Three exciting hydroelectric ideas

 By Amanda Saint

According to statistics from the World Energy Council, hydropower is the world’s leading renewable energy source for electricity, providing 16.4 percent of the world’s total supply in 2016…

To date, there have been three main types of hydropower stations: river flow, reservoir and pumped storage. But there are some exciting developments in the sector that may tap into the estimated 10,000 TWh/year of hydropower potential worldwide that is not yet in use.

• Exciting Hydroelectric Idea #1 – Created by South Korean designer, Sung Jin Cho, the Seawer Skyscraper is a proposed self-supported hydroelectric power station that would generate electricity from waves and the sun, as well as the waste plastic littering the oceans by separating the plastic particles from the seawater and putting cleaned water back into the ocean. It was Highly Commended in eVolo’s 2014 Skyscraper competition but, as yet, this highly ambitious and technically challenging invention has not become a reality. You can see how it could work in this video showing 10 Underwater Skyscrapers—it’s at number 2.

10 Underwater Skyscraper Concepts (geobeats)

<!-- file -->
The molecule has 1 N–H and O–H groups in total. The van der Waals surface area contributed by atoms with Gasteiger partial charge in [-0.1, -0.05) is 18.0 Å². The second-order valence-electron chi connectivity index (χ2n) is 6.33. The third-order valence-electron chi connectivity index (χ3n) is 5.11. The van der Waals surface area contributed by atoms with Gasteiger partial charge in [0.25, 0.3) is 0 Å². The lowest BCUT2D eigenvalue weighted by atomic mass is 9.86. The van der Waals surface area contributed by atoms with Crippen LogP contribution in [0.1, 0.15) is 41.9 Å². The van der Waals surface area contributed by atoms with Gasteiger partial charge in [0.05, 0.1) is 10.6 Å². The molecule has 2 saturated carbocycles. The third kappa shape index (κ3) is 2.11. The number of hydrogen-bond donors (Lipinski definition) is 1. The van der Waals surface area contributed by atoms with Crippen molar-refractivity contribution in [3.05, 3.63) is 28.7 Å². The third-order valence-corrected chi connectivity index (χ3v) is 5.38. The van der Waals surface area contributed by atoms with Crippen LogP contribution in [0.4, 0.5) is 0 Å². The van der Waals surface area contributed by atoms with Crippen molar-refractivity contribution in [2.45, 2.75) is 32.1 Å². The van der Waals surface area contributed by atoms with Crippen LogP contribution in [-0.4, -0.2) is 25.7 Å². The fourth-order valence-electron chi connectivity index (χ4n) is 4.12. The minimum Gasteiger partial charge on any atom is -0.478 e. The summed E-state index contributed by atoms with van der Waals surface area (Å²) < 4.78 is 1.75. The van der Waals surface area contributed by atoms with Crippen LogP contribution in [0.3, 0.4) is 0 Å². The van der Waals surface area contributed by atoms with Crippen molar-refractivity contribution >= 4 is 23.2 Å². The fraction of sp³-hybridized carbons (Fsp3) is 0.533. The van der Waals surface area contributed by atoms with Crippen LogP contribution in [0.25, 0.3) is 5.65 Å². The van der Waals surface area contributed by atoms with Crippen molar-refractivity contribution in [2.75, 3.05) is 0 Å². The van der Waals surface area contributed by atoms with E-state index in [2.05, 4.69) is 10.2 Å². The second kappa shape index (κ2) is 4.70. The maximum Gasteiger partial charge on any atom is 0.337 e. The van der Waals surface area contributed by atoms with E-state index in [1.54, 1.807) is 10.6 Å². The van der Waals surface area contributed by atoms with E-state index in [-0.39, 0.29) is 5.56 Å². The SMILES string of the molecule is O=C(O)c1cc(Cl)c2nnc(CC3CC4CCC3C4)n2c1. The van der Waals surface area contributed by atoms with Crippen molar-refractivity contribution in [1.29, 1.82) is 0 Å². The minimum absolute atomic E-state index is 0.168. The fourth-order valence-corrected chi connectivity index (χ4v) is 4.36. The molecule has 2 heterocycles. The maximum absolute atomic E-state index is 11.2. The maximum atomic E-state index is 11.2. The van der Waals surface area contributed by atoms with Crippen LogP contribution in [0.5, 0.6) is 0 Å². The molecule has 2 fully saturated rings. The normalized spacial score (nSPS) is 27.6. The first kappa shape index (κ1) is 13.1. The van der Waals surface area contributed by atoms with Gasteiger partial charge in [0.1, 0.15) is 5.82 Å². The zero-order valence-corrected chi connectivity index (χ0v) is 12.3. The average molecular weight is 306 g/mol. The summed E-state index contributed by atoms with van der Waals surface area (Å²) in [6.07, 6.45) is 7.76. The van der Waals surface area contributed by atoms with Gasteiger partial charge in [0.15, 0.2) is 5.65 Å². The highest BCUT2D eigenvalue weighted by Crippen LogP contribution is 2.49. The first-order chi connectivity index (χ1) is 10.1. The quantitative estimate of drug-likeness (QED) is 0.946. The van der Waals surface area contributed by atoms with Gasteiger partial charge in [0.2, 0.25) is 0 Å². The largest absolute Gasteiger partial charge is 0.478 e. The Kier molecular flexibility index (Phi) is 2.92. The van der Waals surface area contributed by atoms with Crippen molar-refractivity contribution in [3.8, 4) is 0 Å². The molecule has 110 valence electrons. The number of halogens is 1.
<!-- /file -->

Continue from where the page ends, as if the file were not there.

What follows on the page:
• Exciting Hydroelectric Idea #2 – The SEARASER from British inventor, Alvin Smith, uses the motion of waves to pump water uphill, where it can be stored and then released again later to create on-demand power. Renewable energy entrepreneur, Dale Vince, who launched the UK’s leading green energy company, Ecotricity, has bought the patent and is getting ready to generate power in the seas surrounding the island. Watch the SEARASER in action in this video.

SEARASER Wave Energy Device (Peace Trees)

• Exciting Hydroelectric Idea #3 – On a much smaller scale, a team of researchers at Seoul National University and Korea Electronics Technology Institute are researching how hydropower electricity can be generated in buildings. These microgeneration ideas use the rain running down the windows and gutters, as well as the toilet flushing, to provide enough power to light a home. Here’s how it works:

Korea Electronics Technology Institute show how to use TOILET water as electricity (livechillingnews9999)

The International Hydropower Association hosted the 2017 World Hydropower Congress in May in Addis Ababa and ended the conference with a commitment from organizations and research institutes across the globe to develop better hydropower to meet the fast growing need for sustainable, nonpolluting energy. It’s hoped that the exciting ideas highlighted here will soon become a renewable energy reality.

SEE MORE: Six amazing wind innovations by Amanda Saint

about the author
Amanda Saint
Journalist and content writer, specialised in engineering and technology with a focus on environmental sustainability, urbanisation and biotechnology.